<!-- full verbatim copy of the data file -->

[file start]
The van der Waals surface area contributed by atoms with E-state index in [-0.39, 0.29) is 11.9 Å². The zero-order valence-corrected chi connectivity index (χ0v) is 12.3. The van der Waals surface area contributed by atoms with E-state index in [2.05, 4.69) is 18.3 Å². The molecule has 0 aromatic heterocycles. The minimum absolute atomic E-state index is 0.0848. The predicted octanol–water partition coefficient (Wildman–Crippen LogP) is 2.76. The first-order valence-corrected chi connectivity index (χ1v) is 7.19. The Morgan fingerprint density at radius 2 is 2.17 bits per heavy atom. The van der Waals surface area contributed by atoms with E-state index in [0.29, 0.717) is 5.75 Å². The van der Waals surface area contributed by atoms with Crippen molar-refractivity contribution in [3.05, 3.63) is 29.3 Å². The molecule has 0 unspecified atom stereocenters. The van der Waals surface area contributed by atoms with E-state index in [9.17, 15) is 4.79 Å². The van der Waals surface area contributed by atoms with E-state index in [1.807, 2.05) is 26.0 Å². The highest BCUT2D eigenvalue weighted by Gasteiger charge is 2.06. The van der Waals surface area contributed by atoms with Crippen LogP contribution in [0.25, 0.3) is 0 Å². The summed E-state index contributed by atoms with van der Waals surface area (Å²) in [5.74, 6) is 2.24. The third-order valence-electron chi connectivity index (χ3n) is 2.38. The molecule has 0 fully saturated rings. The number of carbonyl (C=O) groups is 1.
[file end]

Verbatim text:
The van der Waals surface area contributed by atoms with E-state index in [-0.39, 0.29) is 11.9 Å². The zero-order valence-corrected chi connectivity index (χ0v) is 12.3. The van der Waals surface area contributed by atoms with E-state index in [2.05, 4.69) is 18.3 Å². The molecule has 0 aromatic heterocycles. The minimum absolute atomic E-state index is 0.0848. The predicted octanol–water partition coefficient (Wildman–Crippen LogP) is 2.76. The first-order valence-corrected chi connectivity index (χ1v) is 7.19. The Morgan fingerprint density at radius 2 is 2.17 bits per heavy atom. The van der Waals surface area contributed by atoms with E-state index in [0.29, 0.717) is 5.75 Å². The van der Waals surface area contributed by atoms with Crippen molar-refractivity contribution in [3.05, 3.63) is 29.3 Å². The molecule has 0 unspecified atom stereocenters. The van der Waals surface area contributed by atoms with E-state index in [9.17, 15) is 4.79 Å². The van der Waals surface area contributed by atoms with E-state index in [1.807, 2.05) is 26.0 Å². The highest BCUT2D eigenvalue weighted by Gasteiger charge is 2.06. The van der Waals surface area contributed by atoms with Crippen LogP contribution in [0.25, 0.3) is 0 Å². The summed E-state index contributed by atoms with van der Waals surface area (Å²) in [5.74, 6) is 2.24. The third-order valence-electron chi connectivity index (χ3n) is 2.38. The molecule has 0 fully saturated rings. The number of carbonyl (C=O) groups is 1.